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U.S. Supreme Court Rejects Former Pharma CEO’s Appeal Against Seven-Year Prison Sentence


The U.S. Supreme Court has denied Martin Shkreli’s appeal request over his 2017 fraud conviction, effectively upholding his seven-year prison sentence.


Martin Shkreli was convicted of securities fraud and conspiracy in 2017 for defrauding investors out of more than $10 million. The following year he was sentenced to seven years in prison.

Shkreli had previously become infamous in pharmaceutical industry circles when in 2015 he raised the price of Daraprim (Pyrimethamine), an anti-parasitic drug that is on the World Health Organization’s list of essential medicines, from $13.50 to $750 per tablet. Marketed since the 1950s, the drug was acquired in 2015 by Turing Pharmaceuticals, a start-up company run by Shkreli. Astonishingly, with even the pro-pharma mass media aghast at his blatant greed, Shkreli shamelessly attempted to portray the 5000 percent price rise as “altruistic”.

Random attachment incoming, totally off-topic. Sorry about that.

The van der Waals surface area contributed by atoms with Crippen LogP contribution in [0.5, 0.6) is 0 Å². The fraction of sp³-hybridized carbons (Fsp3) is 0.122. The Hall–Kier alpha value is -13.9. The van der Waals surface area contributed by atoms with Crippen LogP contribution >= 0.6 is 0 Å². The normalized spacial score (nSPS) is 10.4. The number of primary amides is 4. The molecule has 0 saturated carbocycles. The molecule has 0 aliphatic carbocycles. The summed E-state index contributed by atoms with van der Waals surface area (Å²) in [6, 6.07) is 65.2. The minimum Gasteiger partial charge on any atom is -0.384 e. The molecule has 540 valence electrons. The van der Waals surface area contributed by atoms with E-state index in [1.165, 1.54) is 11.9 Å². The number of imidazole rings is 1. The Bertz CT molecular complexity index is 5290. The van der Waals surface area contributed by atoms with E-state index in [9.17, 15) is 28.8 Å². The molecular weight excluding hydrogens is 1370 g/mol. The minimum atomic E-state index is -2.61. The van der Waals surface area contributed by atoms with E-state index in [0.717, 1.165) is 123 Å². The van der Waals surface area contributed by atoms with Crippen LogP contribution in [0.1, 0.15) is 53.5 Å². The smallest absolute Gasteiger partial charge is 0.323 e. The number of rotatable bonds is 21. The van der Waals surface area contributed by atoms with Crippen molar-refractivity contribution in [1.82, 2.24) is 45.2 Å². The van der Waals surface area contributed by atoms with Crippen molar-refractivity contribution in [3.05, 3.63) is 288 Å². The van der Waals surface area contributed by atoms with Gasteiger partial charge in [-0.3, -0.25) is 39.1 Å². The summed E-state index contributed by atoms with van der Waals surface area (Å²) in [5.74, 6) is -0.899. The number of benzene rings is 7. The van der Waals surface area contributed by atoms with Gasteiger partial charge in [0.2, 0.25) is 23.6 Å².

Shkreli’s story reminds us that, for the robber barons behind the pharmaceutical ‘business with disease’, it is profits, not the interests of patients, that are the highest priority. Over the next seven years, he will doubtless have plenty of time to reflect on the immoral nature of this philosophy.

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